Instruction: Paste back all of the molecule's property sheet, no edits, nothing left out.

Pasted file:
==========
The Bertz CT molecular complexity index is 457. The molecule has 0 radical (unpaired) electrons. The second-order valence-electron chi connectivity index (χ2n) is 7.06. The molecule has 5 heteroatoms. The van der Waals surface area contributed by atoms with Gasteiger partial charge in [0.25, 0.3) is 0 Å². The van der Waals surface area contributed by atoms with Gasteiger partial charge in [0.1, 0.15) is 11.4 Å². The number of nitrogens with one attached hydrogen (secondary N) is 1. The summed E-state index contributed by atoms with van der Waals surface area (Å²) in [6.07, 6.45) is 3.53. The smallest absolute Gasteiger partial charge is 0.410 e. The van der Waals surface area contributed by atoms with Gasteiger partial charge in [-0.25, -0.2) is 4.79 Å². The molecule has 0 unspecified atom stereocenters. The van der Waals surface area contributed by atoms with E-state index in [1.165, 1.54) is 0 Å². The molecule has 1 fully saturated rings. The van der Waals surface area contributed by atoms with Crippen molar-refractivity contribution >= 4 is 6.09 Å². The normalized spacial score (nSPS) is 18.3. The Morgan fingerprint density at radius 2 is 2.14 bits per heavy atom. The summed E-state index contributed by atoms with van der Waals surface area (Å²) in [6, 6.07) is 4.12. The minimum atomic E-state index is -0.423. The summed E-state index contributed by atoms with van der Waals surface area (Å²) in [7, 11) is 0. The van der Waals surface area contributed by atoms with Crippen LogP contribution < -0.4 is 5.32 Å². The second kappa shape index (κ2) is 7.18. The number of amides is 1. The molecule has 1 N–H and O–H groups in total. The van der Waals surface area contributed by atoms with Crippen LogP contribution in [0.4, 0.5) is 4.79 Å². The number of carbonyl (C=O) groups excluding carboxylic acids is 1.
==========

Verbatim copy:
The Bertz CT molecular complexity index is 457. The molecule has 0 radical (unpaired) electrons. The second-order valence-electron chi connectivity index (χ2n) is 7.06. The molecule has 5 heteroatoms. The van der Waals surface area contributed by atoms with Gasteiger partial charge in [0.25, 0.3) is 0 Å². The van der Waals surface area contributed by atoms with Gasteiger partial charge in [0.1, 0.15) is 11.4 Å². The number of nitrogens with one attached hydrogen (secondary N) is 1. The summed E-state index contributed by atoms with van der Waals surface area (Å²) in [6.07, 6.45) is 3.53. The smallest absolute Gasteiger partial charge is 0.410 e. The van der Waals surface area contributed by atoms with Gasteiger partial charge in [-0.25, -0.2) is 4.79 Å². The molecule has 0 unspecified atom stereocenters. The van der Waals surface area contributed by atoms with E-state index in [1.165, 1.54) is 0 Å². The molecule has 1 fully saturated rings. The van der Waals surface area contributed by atoms with Crippen molar-refractivity contribution >= 4 is 6.09 Å². The normalized spacial score (nSPS) is 18.3. The Morgan fingerprint density at radius 2 is 2.14 bits per heavy atom. The summed E-state index contributed by atoms with van der Waals surface area (Å²) in [6, 6.07) is 4.12. The minimum atomic E-state index is -0.423. The summed E-state index contributed by atoms with van der Waals surface area (Å²) in [7, 11) is 0. The van der Waals surface area contributed by atoms with Crippen LogP contribution < -0.4 is 5.32 Å². The second kappa shape index (κ2) is 7.18. The number of amides is 1. The molecule has 1 N–H and O–H groups in total. The van der Waals surface area contributed by atoms with Crippen LogP contribution in [0.4, 0.5) is 4.79 Å². The number of carbonyl (C=O) groups excluding carboxylic acids is 1.